Dancing with Sainte Foy. Movement and the Iconic Presence

Authors

FOLETTI Ivan

Type Article in Periodical
Magazine / Source Convivium
MU Faculty or unit

Faculty of Arts

Citation
Keywords Sainte Foy; iconic presence; Liber Miraculorum; power of faces; iconology of materials; heavenly body; pilgrims’ perception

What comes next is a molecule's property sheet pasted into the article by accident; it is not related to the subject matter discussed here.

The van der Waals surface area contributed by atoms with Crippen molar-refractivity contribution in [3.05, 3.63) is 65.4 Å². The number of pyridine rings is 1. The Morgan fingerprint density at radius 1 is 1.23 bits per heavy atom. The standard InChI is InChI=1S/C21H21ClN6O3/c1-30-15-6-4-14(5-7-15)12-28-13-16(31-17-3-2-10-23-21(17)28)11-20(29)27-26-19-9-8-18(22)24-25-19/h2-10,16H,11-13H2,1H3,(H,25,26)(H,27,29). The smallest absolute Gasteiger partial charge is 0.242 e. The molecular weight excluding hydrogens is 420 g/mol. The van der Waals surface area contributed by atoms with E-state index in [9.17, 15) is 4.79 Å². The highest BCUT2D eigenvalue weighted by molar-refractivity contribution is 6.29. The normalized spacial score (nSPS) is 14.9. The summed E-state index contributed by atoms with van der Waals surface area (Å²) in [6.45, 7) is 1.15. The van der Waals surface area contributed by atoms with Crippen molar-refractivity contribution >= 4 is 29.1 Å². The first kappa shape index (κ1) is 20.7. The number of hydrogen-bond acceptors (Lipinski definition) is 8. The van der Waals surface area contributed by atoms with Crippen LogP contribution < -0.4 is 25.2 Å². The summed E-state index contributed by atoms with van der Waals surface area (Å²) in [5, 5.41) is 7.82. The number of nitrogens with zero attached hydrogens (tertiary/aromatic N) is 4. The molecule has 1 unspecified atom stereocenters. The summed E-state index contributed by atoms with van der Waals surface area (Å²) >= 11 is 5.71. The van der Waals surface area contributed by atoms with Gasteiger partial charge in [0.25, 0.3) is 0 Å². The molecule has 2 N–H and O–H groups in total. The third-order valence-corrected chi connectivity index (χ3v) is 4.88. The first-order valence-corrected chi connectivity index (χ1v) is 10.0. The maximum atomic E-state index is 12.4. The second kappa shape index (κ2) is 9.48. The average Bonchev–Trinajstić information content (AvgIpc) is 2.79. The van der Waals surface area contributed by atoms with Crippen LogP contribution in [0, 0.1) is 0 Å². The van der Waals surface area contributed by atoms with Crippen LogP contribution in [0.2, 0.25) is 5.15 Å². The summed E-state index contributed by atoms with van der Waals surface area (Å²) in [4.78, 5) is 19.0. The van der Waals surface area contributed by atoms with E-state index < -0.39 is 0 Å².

Description An exceptional work of early medieval art, the reliquary of Sainte Foy in Conques is the perfect object for understanding the notion of “iconic presence” around the year 1000. Bernard of Angers wrote his well-known Liber miraculorum to promote the cult of this particular saint. The book is one of many of its genre, but Bernard’s approach is unique in the way it describes the reception of Sainte Foy’s reliquary. Bernard tries to distinguish between relics and reliquary, but his text makes clear that, for the faithful, reality was different: the reliquary can take on the saint’s own holiness. A second fundamental element also emerges from the Liber miraculorum: it is movement that releases the saint’s full power – both the reliquary’s movement and that of the pilgrims who come to worship in Conques. This dual mobility reaches its climax during the nights of incubatio before the statue of Sainte Foy. Candlelight animates her entire person, and the light reflected in her eyes mirrors the motion of the faithful prostrating themselves before her. An object or an image thus becomes, more than ever, a presence.
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